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April 9, 2015
Congratulations to Chuck Monnett of Charles G. Monnett III & Associates of Charlotte and Randy Scarlett of the Scarlett Law Group of San Francisco on successfully resolving a medical negligence case for a 1-year-old child who was admitted to a North Carolina Hospital for observation following skull fractures caused by an accident at home. Although initial CTs demonstrated multiple skull fractures, the child appeared neurologically normal. On the first full night of admission, the child spiked a fever to 104.8. Although the nature and location of the fractures increased the risk the child could develop bacterial meningitis, the child’s doctors failed to prescribe antibiotics or perform a lumbar puncture following the fever. Physicians did order a blood culture which later showed the presence of gram positive bacteria in the child’s blood. Despite the increased risk and blood culture results, a diagnosis of possible pneumonia was made and treatment begun with low levels of the wrong antibiotics (at insufficient levels to treat meningitis). The child’s neurological status later declined. By the time meningitis was seriously considered, treatment was too late and the child suffered severe neurologic complications.
Monnett and Scarlett took the case to trial with no offer from the defendants. The trial was bifurcated (proof of negligence prior to evidence regarding the amount of damages). The Defendants’ arguments were primarily based upon a claim that the fractures did not communicate with a source of infection, so there was no reason to suspect meningitis. In addition, they argued that the child’s mental status remained normal until a sudden and rapid decline caused by a rare form of fulminate meningitis. During trial, the plaintiffs were able to show the initial CTs demonstrated fractures that directly communicated between the mastoid air cells, middle ear, and cranial cavity. This location was also the site where evidence of meningitis was most pronounced on later imaging studies. After three weeks of trial on the liability phase of the case, the jury returned a verdict in favor of the Plaintiffs. The parties then agreed to a $13,000,000 settlement prior to the start of the damages phase of trial.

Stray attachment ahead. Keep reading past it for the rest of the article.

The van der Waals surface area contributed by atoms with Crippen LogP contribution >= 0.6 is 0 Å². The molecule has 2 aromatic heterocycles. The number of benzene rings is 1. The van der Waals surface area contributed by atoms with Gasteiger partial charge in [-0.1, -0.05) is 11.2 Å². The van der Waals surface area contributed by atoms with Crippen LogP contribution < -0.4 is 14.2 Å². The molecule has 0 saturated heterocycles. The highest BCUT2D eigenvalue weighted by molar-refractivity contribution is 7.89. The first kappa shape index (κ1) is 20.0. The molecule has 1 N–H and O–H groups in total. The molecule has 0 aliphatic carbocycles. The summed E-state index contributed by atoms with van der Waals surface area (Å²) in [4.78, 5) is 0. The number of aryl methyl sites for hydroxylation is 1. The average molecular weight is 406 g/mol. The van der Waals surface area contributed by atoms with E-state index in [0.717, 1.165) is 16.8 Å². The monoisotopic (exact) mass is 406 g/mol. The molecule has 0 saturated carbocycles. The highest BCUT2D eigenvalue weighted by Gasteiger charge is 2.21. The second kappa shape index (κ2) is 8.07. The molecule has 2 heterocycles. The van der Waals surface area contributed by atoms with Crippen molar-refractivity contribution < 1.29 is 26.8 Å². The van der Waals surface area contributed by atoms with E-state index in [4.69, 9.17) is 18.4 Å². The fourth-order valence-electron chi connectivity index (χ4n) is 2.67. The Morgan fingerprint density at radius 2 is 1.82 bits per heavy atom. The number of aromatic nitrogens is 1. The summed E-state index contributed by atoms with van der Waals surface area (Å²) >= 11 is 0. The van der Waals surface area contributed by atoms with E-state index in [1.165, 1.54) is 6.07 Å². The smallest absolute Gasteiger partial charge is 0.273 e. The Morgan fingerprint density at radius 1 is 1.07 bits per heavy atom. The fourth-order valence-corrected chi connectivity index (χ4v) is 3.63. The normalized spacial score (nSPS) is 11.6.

Multiple illustrations, 3D reconstructions of CT data (3D Precision Diagnostics), and a 3D printed physical model of the skull were developed and successfully used during the trial to support the Plaintiffs’ arguments and experts’ testimony.
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